The Complainant contends that the Respondent has no rights or legitimate interests in respect of the disputed domain name for the following reasons: (a) the Respondent is not related to the Complainant nor has it obtained its permission to use the trademark concerned, (b) the Respondent is not using the disputed domain name in connection with a bona fide offering of goods or services, but is typo-squatting and benefitting from the reputation of the Complainant in order to direct Internet traffic to web sites of competitors of the Complainant and obtain a commercial gain from such traffic.
The Complainant contends that the disputed domain name was registered and is being used in bad faith for the following reasons: (a) the Respondent uses a confusingly similar domain name to appropriate the goodwill of the Complainant and direct customers of the Complainant to competitors’ web sites in order to generate revenue thereof, (b) the Respondent has been charged with typo-squatting previously.
The Respondent did not reply to the Complainant’s contentions.
6. Discussion and Findings
A. Identical or Confusingly Similar
The Panel was satisfied that the Complainant has registered the mark CLICK BUSINESS CARDS in the United States. Consequently, the Complainant established that he does have rights in the mark. However, the Panel considered the generic nature of the words constituting the mark. The Panel finds the trademark descriptive and the term “business cards” is generic; actually, the registration of the trademark includes a disclaimer on the words “business cards”. Accordingly, what renders the trademark distinctive or grants the Complainant the rights to use it, is the word CLICK combined with the words BUSINESS CARDS. However, the Panel is unsure whether the addition of the word CLICK renders the trademark distinctive; it could be argued that the trademark remains overall, descriptive and suggestive. The concerned trademark clearly describes the product in question, which is business cards, and adding the word CLICK insinuates that the business cards are somehow linked to computers or the Internet.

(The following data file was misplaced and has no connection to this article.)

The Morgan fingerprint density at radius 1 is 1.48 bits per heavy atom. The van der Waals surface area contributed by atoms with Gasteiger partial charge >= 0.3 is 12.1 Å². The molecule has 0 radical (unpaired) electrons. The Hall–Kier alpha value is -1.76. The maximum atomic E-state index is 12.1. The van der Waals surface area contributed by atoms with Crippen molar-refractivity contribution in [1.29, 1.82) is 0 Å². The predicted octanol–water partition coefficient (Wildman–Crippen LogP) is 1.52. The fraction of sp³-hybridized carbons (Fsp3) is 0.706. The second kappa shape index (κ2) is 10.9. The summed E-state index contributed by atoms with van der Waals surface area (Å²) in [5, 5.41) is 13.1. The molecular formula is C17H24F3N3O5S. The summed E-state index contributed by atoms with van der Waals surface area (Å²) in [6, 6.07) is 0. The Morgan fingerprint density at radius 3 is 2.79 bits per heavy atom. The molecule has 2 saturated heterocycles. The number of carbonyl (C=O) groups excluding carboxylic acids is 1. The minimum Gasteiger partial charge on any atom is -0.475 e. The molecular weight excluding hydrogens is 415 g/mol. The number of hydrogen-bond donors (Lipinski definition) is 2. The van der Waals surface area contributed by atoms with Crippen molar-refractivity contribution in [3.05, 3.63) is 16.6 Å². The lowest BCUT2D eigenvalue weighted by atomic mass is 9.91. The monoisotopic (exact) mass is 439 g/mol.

In determining this matter, the Panel was guided by previous WIPO Decisions. The Panel referred to eMedicine.com, Inc. v. Noble Scientific, WIPO Case No. D2001-0146 (“the Policy only requires that the Complainant meet the test of showing it has trademark or service mark rights in the disputed domain name. The Complainant’s ownership of a still-valid United States principal registry trademark is sufficient evidence for the Panel under 4a(i) of the Policy”). The Panel also referred to Scholastic Inc. v. Applied Software Solutions, Inc., WIPO Case No. D2000-1629 (“Perhaps by ‘generic’ Respondent intends to suggest that the term SCHOLASTIC is merely descriptive. If so, prior Panel decisions have held that registration of a mark is prima facie evidence of validity, which creates a rebuttable presumption that the mark is distinctive. Respondent has the burden of refuting this assumption.”) The Panel concurred with the principles establish in these two cases. Therefore, while this Panel did consider and reflect upon the generic nature of the constituting elements of the Complainant’s mark, the Panel still found that the fact of its registration with the United States Patent and Trademark Office established a sufficient case for validity that was not rebutted by either the Respondent or the facts of the case. Accordingly, the Panel finds that the Complainant has established its rights in the trademark CLICK BUSINESS CARDS for the purpose of this proceeding.
The Panel noted that the Respondent uses the words “click buisness cards” in the disputed domain name, which it considers almost identical to the trademark of the Complainant. Changing the position of the letter “i” by the Respondent does not render the disputed domain name less confusing with the trademark of the Complainant. The Panel concludes that such use confuses the consumer and leads him or her to think that these web sites are owned by the trademark owner, namely, the Complainant.
Consequently, the Panel finds that the disputed domain name is confusingly similar to the registered trademark of the Complainant.
B. Rights or Legitimate Interests
The trademark CLICK BUSINESS CARDS is owned by the Complainant as established by the facts of this case. The Respondent is not linked to the Complainant or its business in any manner nor does it act on its behalf. The Complainant contends that it had not given any authorization to the Respondent to use the trademark CLICK BUSINESS CARDS in the disputed domain name.